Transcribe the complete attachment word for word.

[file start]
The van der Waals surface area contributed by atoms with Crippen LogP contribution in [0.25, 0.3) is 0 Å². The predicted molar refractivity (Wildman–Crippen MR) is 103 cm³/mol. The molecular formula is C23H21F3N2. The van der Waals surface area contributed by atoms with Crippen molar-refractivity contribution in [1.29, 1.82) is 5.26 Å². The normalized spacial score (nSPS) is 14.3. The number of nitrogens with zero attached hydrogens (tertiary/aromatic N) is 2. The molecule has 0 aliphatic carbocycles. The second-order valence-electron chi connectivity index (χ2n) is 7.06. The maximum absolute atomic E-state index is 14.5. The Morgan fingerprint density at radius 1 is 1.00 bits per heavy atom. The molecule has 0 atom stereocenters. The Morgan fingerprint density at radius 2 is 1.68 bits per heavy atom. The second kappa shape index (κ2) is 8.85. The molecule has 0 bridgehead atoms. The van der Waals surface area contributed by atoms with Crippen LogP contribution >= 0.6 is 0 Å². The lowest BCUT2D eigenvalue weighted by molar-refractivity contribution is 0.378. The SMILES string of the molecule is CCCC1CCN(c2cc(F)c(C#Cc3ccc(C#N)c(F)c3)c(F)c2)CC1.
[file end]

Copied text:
The van der Waals surface area contributed by atoms with Crippen LogP contribution in [0.25, 0.3) is 0 Å². The predicted molar refractivity (Wildman–Crippen MR) is 103 cm³/mol. The molecular formula is C23H21F3N2. The van der Waals surface area contributed by atoms with Crippen molar-refractivity contribution in [1.29, 1.82) is 5.26 Å². The normalized spacial score (nSPS) is 14.3. The number of nitrogens with zero attached hydrogens (tertiary/aromatic N) is 2. The molecule has 0 aliphatic carbocycles. The second-order valence-electron chi connectivity index (χ2n) is 7.06. The maximum absolute atomic E-state index is 14.5. The Morgan fingerprint density at radius 1 is 1.00 bits per heavy atom. The molecule has 0 atom stereocenters. The Morgan fingerprint density at radius 2 is 1.68 bits per heavy atom. The second kappa shape index (κ2) is 8.85. The molecule has 0 bridgehead atoms. The van der Waals surface area contributed by atoms with Crippen LogP contribution >= 0.6 is 0 Å². The lowest BCUT2D eigenvalue weighted by molar-refractivity contribution is 0.378. The SMILES string of the molecule is CCCC1CCN(c2cc(F)c(C#Cc3ccc(C#N)c(F)c3)c(F)c2)CC1.